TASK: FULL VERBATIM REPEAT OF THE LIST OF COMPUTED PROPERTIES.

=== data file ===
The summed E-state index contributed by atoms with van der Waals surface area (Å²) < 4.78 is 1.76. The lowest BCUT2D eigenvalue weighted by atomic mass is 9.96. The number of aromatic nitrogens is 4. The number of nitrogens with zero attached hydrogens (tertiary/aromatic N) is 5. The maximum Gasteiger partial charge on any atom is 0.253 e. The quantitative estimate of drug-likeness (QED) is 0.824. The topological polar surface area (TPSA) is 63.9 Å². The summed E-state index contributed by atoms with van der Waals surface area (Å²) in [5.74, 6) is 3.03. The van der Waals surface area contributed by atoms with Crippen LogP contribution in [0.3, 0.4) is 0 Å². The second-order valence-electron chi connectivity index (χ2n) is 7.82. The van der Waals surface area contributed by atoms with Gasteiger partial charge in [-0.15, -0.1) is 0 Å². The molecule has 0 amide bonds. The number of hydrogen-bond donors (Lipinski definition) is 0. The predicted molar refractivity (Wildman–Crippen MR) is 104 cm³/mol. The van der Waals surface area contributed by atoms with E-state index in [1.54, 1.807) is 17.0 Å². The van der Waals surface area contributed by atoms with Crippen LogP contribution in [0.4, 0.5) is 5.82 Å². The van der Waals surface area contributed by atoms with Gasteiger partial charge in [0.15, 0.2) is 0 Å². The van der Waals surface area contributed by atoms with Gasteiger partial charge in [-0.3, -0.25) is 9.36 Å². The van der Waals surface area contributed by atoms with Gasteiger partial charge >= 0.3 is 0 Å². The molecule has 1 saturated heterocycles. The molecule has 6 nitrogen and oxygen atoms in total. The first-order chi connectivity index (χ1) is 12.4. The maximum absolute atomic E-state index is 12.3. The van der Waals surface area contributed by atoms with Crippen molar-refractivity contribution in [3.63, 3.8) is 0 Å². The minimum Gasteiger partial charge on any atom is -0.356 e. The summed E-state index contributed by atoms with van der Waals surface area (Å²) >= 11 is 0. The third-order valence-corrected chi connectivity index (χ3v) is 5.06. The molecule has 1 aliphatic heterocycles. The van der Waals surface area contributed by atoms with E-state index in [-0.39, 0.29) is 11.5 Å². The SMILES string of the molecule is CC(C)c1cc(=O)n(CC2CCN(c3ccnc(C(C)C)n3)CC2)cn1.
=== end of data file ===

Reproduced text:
The summed E-state index contributed by atoms with van der Waals surface area (Å²) < 4.78 is 1.76. The lowest BCUT2D eigenvalue weighted by atomic mass is 9.96. The number of aromatic nitrogens is 4. The number of nitrogens with zero attached hydrogens (tertiary/aromatic N) is 5. The maximum Gasteiger partial charge on any atom is 0.253 e. The quantitative estimate of drug-likeness (QED) is 0.824. The topological polar surface area (TPSA) is 63.9 Å². The summed E-state index contributed by atoms with van der Waals surface area (Å²) in [5.74, 6) is 3.03. The van der Waals surface area contributed by atoms with Crippen LogP contribution in [0.3, 0.4) is 0 Å². The second-order valence-electron chi connectivity index (χ2n) is 7.82. The van der Waals surface area contributed by atoms with Gasteiger partial charge in [-0.15, -0.1) is 0 Å². The molecule has 0 amide bonds. The number of hydrogen-bond donors (Lipinski definition) is 0. The predicted molar refractivity (Wildman–Crippen MR) is 104 cm³/mol. The van der Waals surface area contributed by atoms with E-state index in [1.54, 1.807) is 17.0 Å². The van der Waals surface area contributed by atoms with Crippen LogP contribution in [0.4, 0.5) is 5.82 Å². The van der Waals surface area contributed by atoms with Gasteiger partial charge in [0.15, 0.2) is 0 Å². The van der Waals surface area contributed by atoms with Gasteiger partial charge in [-0.3, -0.25) is 9.36 Å². The van der Waals surface area contributed by atoms with Gasteiger partial charge >= 0.3 is 0 Å². The molecule has 1 saturated heterocycles. The molecule has 6 nitrogen and oxygen atoms in total. The first-order chi connectivity index (χ1) is 12.4. The maximum absolute atomic E-state index is 12.3. The van der Waals surface area contributed by atoms with Crippen molar-refractivity contribution in [3.63, 3.8) is 0 Å². The minimum Gasteiger partial charge on any atom is -0.356 e. The summed E-state index contributed by atoms with van der Waals surface area (Å²) >= 11 is 0. The third-order valence-corrected chi connectivity index (χ3v) is 5.06. The molecule has 1 aliphatic heterocycles. The van der Waals surface area contributed by atoms with E-state index in [-0.39, 0.29) is 11.5 Å². The SMILES string of the molecule is CC(C)c1cc(=O)n(CC2CCN(c3ccnc(C(C)C)n3)CC2)cn1.